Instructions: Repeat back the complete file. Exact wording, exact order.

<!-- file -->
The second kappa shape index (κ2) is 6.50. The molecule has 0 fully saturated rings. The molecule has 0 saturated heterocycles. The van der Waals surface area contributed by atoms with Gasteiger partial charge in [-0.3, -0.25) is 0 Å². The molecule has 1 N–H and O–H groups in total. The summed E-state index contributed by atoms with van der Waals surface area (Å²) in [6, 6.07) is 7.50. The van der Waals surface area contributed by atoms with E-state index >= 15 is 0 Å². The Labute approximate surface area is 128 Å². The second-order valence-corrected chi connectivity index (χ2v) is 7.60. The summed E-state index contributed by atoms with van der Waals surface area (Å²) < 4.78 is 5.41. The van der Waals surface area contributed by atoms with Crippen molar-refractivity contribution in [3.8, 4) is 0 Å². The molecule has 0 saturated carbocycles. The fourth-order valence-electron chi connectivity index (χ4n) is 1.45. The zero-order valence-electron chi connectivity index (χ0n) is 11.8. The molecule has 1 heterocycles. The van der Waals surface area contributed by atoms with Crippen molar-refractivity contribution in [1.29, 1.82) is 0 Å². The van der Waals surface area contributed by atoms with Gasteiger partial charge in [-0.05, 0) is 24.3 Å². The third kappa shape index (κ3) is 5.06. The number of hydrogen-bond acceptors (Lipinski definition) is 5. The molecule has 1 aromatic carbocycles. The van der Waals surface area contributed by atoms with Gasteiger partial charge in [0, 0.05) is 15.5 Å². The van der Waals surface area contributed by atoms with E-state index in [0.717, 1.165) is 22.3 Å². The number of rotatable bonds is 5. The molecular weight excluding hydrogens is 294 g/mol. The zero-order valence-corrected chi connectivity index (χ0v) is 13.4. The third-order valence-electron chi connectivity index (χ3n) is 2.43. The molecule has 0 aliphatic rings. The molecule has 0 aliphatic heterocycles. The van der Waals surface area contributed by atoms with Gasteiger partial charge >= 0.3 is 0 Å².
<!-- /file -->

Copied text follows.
The second kappa shape index (κ2) is 6.50. The molecule has 0 fully saturated rings. The molecule has 0 saturated heterocycles. The van der Waals surface area contributed by atoms with Gasteiger partial charge in [-0.3, -0.25) is 0 Å². The molecule has 1 N–H and O–H groups in total. The summed E-state index contributed by atoms with van der Waals surface area (Å²) in [6, 6.07) is 7.50. The van der Waals surface area contributed by atoms with E-state index >= 15 is 0 Å². The Labute approximate surface area is 128 Å². The second-order valence-corrected chi connectivity index (χ2v) is 7.60. The summed E-state index contributed by atoms with van der Waals surface area (Å²) < 4.78 is 5.41. The van der Waals surface area contributed by atoms with Crippen molar-refractivity contribution in [3.8, 4) is 0 Å². The molecule has 0 saturated carbocycles. The fourth-order valence-electron chi connectivity index (χ4n) is 1.45. The zero-order valence-electron chi connectivity index (χ0n) is 11.8. The molecule has 1 heterocycles. The van der Waals surface area contributed by atoms with Crippen molar-refractivity contribution in [1.29, 1.82) is 0 Å². The van der Waals surface area contributed by atoms with Gasteiger partial charge in [-0.05, 0) is 24.3 Å². The third kappa shape index (κ3) is 5.06. The number of hydrogen-bond acceptors (Lipinski definition) is 5. The molecule has 1 aromatic carbocycles. The van der Waals surface area contributed by atoms with Gasteiger partial charge in [0, 0.05) is 15.5 Å². The van der Waals surface area contributed by atoms with E-state index in [0.717, 1.165) is 22.3 Å². The number of rotatable bonds is 5. The molecular weight excluding hydrogens is 294 g/mol. The zero-order valence-corrected chi connectivity index (χ0v) is 13.4. The third-order valence-electron chi connectivity index (χ3n) is 2.43. The molecule has 0 aliphatic rings. The molecule has 0 aliphatic heterocycles. The van der Waals surface area contributed by atoms with Gasteiger partial charge >= 0.3 is 0 Å².